One interpretation is that Aunt Jemima embodied an early 20th century idealized domesticity that was inspired by old Southern hospitality. There were others that capitalized on this theme, such as Uncle Ben's Rice and Cream of Wheat’s Rastus. The backdrop to the trademark image of Aunt Jemima is a romanticized view of antebellum plantation life. The myth surrounding Aunt Jemima's secret recipe, family life, and plantation life as a happy slave contributes to the post-Civil War idealism of Southern life and America's developing consumer culture. Early advertisements used an Aunt Jemima paper doll family as an advertising gimmick to sell the product. Aunt Jemima is represented with her husband, Rastus, whose name was later changed to Uncle Mose to avoid confusion with the Cream of Wheat character, and their five children: Abraham, Lincoln, Dilsie, Zeb, and Dinah. The doll family was barefoot and dressed in tattered clothing with the possibility to see them transform from rags to riches by buying another box with civilized clothing cut-outs.
Portrayed by a Slave
The R. T. Davis Milling Company hired Nancy Green as a spokesperson for the Aunt Jemima pancake mix in 1890, until her death on August 30, 1923. Nancy Green was born a slave in Montgomery County, Kentucky. As Jemima, Green appeared beside the "world's largest flour barrel" operating a pancake-cooking display at the 1893 World's Columbian Exposition in Chicago, Illinois. Marketing materials for the line of products centered around the stereotypical mammy archetype, including the slogan first used at that Exposition: "I's in Town, Honey". Anna Julia Cooper used the World's Columbian Exposition as an opportunity to address how young African American women were being exploited by white men. She predicted the appeal of Aunt Jemima and the southern domestic ideal and went on to describe the north's fascination with southern traditions as part of America's “unwritten history”. Progressive African American women post emancipation saw Aunt Jemima's image as a setback that inspired a regression in race relations.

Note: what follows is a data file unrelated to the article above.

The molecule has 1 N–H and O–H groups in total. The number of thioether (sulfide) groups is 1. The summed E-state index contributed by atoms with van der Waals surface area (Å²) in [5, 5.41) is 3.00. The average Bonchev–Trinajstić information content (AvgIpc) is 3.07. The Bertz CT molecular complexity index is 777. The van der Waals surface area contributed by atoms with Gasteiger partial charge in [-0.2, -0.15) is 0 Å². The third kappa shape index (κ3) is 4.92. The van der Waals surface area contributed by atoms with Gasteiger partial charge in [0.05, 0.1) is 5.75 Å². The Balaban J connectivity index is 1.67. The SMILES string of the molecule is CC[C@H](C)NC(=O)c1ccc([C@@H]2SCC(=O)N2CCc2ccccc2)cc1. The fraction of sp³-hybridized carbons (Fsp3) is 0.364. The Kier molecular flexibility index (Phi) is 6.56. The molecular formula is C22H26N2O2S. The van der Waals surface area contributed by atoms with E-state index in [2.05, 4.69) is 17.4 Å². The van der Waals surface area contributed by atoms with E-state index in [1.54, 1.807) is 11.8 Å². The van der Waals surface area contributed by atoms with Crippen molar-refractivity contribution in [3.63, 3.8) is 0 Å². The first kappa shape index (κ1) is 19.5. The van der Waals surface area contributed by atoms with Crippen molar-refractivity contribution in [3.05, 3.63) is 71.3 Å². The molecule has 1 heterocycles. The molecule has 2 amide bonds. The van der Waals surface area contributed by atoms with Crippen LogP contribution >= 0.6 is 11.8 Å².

Critics have long associated the shape of the Mrs. Butterworth’s bottle with the mammy, a caricature of black women as subservient to white people.
And later on Wednesday, B&G Foods Inc., the parent company of Cream of Wheat, announced that it too was conducting a review of its packaging.
The porridge box, which depicts a beaming black man in a white chef’s uniform, has not been altered much since its debut in the late 19th century. The character was named “Rastus,” a pejorative term for black men, and he was once depicted as a barely literate cook who did not know what vitamins were.
“We understand there are concerns regarding the chef image,” the company said in its statement, “and we are committed to evaluating our packaging and will proactively take steps to ensure that we and our brands do not inadvertently contribute to systemic racism.”
For decades, many have expressed concerns about the matronly shape of the Mrs. Butterworth’s container.
“I think the key issue with Mrs. Butterworth is her physical shape, which strongly resembles the mammy caricature,” Professor Thomas said. “So while she’s been personified as an elderly white woman, mainly through vocal affect, her physique and style of dress bear a striking resemblance to that of the mammy.”
In its statement, ConAgra Brands said Mrs. Butterworth was “intended to evoke the images of a loving grandmother.” But the company said it wanted to stand in solidarity with “our black and brown communities, and we can see that our packaging may be interpreted in a way that is wholly inconsistent with our values.” Source.